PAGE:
Given the sensitive nature of this article, the writer has assumed a pen name.
It’s difficult being an immigrant in Trump’s America. But even more difficult is getting divorced as a foreign national in a country where the stakes in paranoia run high. Which is just what happened to this writer in the summer of 2016. Following a six-year romance with my ex-wife (whom I met in the UK, where we spent the first two years of our relationship), the bubble burst in late 2015 and the following June we got divorced. But as an alien who had entered the country on a two-year fiancé visa, I was mid-transition to becoming a 10-year Green Card holder without conditions (namely, removing the requirement to be married to a citizen in order to remain in the country — a process that happens by default after 24 months in the US) when the proverbial hit the fan.
Not that I was in any difficulty; by this point I had not only already fulfilled the two-year requirement on the fiancé visa that would allow conditions to be removed, but I had good a job and was in solid legal standing. Furthermore, under the Obama administration, my lawyer advised that nothing was to concern me or my former in-laws (this was a difficult situation for more than just the divorced couple), and that my paperwork would be processed accordingly. After all, our marriage had been legitimate, born in Europe, and was supported by reams of evidence to indicate just that. Plain sailing … or so it would seem.
But then came the Orange Dawn and everything changed for immigrants in the United States. Just two months after the election of Donald Trump, I received a letter in the mail. To my horror, I learned that the government felt my marriage may have been invalid, and was unwilling to process my application until evidence was submitted to prove that, “You and your spouse entered the marriage in good faith and continue to share a life together.” Not the easiest thing to prove when you are divorced. Fearing the worst, I gathered reams and reams of supplementary evidence to prove my innocence (including testimonies from my ex-wife and her Trump-supporting parents, rental agreements from the property my ex-wife and I shared in England and affidavits of support from the church we attended just outside London), and submitted the documentation to the United States Citizenship and Immigration Services (USCIS). To put it in context, all this was happening at the same time that the noise coming from the White House concerned the advocacy of widespread deportation without due process, a period when anti-immigrant hate speech came (and still does) in the shape of official correspondence. To say that waiting to hear back from USCIS was tense and protracted would be an understatement.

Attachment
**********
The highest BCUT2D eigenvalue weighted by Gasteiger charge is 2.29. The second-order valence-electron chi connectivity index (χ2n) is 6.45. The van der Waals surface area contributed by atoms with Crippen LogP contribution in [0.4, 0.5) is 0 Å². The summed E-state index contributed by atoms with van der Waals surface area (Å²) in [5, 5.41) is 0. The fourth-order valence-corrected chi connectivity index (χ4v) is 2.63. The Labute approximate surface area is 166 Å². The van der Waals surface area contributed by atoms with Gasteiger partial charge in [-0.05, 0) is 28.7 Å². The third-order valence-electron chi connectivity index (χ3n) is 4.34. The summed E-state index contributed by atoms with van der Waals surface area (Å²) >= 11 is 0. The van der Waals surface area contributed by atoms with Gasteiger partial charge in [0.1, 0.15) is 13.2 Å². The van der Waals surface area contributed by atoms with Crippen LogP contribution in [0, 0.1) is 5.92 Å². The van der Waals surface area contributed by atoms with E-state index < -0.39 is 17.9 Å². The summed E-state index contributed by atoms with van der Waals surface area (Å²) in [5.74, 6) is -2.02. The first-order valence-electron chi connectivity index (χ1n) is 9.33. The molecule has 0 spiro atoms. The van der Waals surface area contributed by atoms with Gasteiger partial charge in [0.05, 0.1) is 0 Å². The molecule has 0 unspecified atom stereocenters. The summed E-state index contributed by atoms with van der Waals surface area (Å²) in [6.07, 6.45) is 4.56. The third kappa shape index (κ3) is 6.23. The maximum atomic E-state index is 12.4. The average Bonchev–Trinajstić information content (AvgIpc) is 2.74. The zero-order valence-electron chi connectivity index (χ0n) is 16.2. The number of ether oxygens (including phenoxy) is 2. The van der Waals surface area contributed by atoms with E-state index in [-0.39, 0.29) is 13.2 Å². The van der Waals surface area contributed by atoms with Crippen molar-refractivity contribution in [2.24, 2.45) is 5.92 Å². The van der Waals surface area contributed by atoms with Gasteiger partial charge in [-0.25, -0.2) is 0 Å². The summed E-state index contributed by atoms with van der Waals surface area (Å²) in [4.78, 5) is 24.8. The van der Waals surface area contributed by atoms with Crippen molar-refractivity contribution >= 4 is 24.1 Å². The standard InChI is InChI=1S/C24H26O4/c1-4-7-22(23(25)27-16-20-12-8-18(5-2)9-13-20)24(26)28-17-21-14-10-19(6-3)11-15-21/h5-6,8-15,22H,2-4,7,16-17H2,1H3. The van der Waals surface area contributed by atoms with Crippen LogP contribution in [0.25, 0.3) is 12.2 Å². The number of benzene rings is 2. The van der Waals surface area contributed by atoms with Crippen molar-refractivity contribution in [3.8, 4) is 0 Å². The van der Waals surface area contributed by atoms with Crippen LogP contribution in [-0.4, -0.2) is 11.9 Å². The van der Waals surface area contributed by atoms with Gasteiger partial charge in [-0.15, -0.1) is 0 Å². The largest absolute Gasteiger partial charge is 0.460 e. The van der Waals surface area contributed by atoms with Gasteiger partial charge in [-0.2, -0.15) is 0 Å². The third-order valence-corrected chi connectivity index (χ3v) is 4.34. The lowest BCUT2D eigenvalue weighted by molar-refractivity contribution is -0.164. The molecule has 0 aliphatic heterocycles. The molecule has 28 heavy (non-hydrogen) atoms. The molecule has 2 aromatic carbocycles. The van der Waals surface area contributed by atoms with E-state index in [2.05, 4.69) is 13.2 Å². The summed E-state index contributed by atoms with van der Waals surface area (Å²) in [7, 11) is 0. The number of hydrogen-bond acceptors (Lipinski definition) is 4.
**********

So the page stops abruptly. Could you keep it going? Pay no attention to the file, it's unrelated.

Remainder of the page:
When eventually a letter did come in the mail, it was a further step down the wrong road; the evidence had been received, but concerns remained and a one-on-one hearing was required to determine my fate. If the proceedings went against me, I would have a matter of weeks to leave my life behind and return to Europe, a criminal. To compound matters, just over a month before my hearing, Trump cronies had been installed throughout USCIS to ensure the xenophobic rhetoric of the president was administered like the bad medicine it is. The immigrant was about to enter the lion’s den, and when I did, I was met by a field office filled with the sad faces of people bearing the news of rejection. The odds seemed very much against me; officer after officer was brash, abrupt and in the style of the new regime, and not one of them seemed willing to be cooperative. That is, all but one saintly older lady whom I had the good fortune to be interviewed by. Calmly and with conviction, she quickly came to realize that my case was the result of gross scapegoating on the behalf of an administration crippled by anti-immigrant paranoia, and that I should never have been in her office in the first place.
But then again, I am a white European male who speaks English as a first language. I was also able to hire the services of a lawyer and mobilize support from across the world. Not everyone can do that, especially if they are in refugee caravans at the Mexico border. People actually want to come here and support the country, and most of us do so with good intentions and the hope to become citizens one day. So, spare a thought for the immigrant coming across the water or knocking on the border; the United States is a nation of foreigners and always has been.
Just ask the Native Americans.